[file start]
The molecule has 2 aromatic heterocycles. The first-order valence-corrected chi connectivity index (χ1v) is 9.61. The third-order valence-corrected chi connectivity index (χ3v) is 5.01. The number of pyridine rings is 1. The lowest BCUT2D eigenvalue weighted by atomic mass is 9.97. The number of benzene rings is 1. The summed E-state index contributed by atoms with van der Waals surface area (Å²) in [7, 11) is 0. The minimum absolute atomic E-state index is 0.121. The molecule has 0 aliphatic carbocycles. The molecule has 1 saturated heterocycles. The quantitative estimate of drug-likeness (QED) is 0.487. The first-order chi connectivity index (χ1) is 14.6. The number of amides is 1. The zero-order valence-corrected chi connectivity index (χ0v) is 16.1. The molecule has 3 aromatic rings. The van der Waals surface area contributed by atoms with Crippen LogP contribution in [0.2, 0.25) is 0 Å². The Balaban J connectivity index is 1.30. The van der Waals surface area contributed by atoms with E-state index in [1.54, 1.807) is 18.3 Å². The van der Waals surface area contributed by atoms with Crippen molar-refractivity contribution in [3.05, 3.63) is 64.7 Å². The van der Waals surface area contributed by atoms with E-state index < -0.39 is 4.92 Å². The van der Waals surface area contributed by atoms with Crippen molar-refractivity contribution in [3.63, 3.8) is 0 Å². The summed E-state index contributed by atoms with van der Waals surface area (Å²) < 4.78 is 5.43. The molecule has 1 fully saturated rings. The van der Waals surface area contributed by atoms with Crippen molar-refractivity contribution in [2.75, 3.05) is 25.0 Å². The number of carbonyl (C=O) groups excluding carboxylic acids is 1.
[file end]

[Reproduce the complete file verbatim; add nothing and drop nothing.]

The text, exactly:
The molecule has 2 aromatic heterocycles. The first-order valence-corrected chi connectivity index (χ1v) is 9.61. The third-order valence-corrected chi connectivity index (χ3v) is 5.01. The number of pyridine rings is 1. The lowest BCUT2D eigenvalue weighted by atomic mass is 9.97. The number of benzene rings is 1. The summed E-state index contributed by atoms with van der Waals surface area (Å²) in [7, 11) is 0. The minimum absolute atomic E-state index is 0.121. The molecule has 0 aliphatic carbocycles. The molecule has 1 saturated heterocycles. The quantitative estimate of drug-likeness (QED) is 0.487. The first-order chi connectivity index (χ1) is 14.6. The number of amides is 1. The zero-order valence-corrected chi connectivity index (χ0v) is 16.1. The molecule has 3 aromatic rings. The van der Waals surface area contributed by atoms with Crippen LogP contribution in [0.2, 0.25) is 0 Å². The Balaban J connectivity index is 1.30. The van der Waals surface area contributed by atoms with E-state index in [1.54, 1.807) is 18.3 Å². The van der Waals surface area contributed by atoms with Crippen molar-refractivity contribution in [3.05, 3.63) is 64.7 Å². The van der Waals surface area contributed by atoms with E-state index < -0.39 is 4.92 Å². The van der Waals surface area contributed by atoms with Crippen molar-refractivity contribution in [3.63, 3.8) is 0 Å². The summed E-state index contributed by atoms with van der Waals surface area (Å²) < 4.78 is 5.43. The molecule has 1 fully saturated rings. The van der Waals surface area contributed by atoms with Crippen molar-refractivity contribution in [2.75, 3.05) is 25.0 Å². The number of carbonyl (C=O) groups excluding carboxylic acids is 1.